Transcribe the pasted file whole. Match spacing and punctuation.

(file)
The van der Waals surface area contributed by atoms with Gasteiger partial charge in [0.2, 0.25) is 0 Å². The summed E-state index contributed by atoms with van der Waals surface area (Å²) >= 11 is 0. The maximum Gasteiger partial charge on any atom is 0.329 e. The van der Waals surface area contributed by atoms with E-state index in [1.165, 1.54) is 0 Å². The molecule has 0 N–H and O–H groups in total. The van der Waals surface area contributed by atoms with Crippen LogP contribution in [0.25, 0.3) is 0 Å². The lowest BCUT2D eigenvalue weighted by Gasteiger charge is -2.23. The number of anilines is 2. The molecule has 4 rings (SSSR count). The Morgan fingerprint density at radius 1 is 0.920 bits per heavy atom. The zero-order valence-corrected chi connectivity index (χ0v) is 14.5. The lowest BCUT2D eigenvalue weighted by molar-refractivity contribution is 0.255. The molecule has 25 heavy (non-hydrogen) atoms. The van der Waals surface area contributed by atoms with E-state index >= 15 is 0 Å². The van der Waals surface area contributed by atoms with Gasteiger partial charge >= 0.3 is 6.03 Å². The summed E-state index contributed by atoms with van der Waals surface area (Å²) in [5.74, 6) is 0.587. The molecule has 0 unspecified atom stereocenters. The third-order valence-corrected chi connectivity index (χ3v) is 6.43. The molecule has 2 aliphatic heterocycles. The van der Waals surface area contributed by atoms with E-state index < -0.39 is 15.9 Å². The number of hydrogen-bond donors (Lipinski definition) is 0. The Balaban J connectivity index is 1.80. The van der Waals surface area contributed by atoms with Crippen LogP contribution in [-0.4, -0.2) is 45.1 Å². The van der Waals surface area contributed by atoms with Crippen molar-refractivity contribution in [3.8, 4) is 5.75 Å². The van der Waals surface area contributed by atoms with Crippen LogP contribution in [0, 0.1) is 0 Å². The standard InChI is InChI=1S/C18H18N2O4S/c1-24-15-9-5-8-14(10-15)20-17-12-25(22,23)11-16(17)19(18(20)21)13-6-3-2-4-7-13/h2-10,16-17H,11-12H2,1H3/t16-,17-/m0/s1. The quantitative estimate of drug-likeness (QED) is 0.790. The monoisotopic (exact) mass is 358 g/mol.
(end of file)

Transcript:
The van der Waals surface area contributed by atoms with Gasteiger partial charge in [0.2, 0.25) is 0 Å². The summed E-state index contributed by atoms with van der Waals surface area (Å²) >= 11 is 0. The maximum Gasteiger partial charge on any atom is 0.329 e. The van der Waals surface area contributed by atoms with E-state index in [1.165, 1.54) is 0 Å². The molecule has 0 N–H and O–H groups in total. The van der Waals surface area contributed by atoms with Crippen LogP contribution in [0.25, 0.3) is 0 Å². The lowest BCUT2D eigenvalue weighted by Gasteiger charge is -2.23. The number of anilines is 2. The molecule has 4 rings (SSSR count). The Morgan fingerprint density at radius 1 is 0.920 bits per heavy atom. The zero-order valence-corrected chi connectivity index (χ0v) is 14.5. The lowest BCUT2D eigenvalue weighted by molar-refractivity contribution is 0.255. The molecule has 25 heavy (non-hydrogen) atoms. The van der Waals surface area contributed by atoms with E-state index >= 15 is 0 Å². The van der Waals surface area contributed by atoms with Gasteiger partial charge >= 0.3 is 6.03 Å². The summed E-state index contributed by atoms with van der Waals surface area (Å²) in [5.74, 6) is 0.587. The molecule has 0 unspecified atom stereocenters. The third-order valence-corrected chi connectivity index (χ3v) is 6.43. The molecule has 2 aliphatic heterocycles. The van der Waals surface area contributed by atoms with E-state index < -0.39 is 15.9 Å². The number of hydrogen-bond donors (Lipinski definition) is 0. The Balaban J connectivity index is 1.80. The van der Waals surface area contributed by atoms with Crippen LogP contribution in [-0.4, -0.2) is 45.1 Å². The van der Waals surface area contributed by atoms with Crippen molar-refractivity contribution in [3.8, 4) is 5.75 Å². The van der Waals surface area contributed by atoms with Crippen LogP contribution in [0, 0.1) is 0 Å². The standard InChI is InChI=1S/C18H18N2O4S/c1-24-15-9-5-8-14(10-15)20-17-12-25(22,23)11-16(17)19(18(20)21)13-6-3-2-4-7-13/h2-10,16-17H,11-12H2,1H3/t16-,17-/m0/s1. The quantitative estimate of drug-likeness (QED) is 0.790. The monoisotopic (exact) mass is 358 g/mol.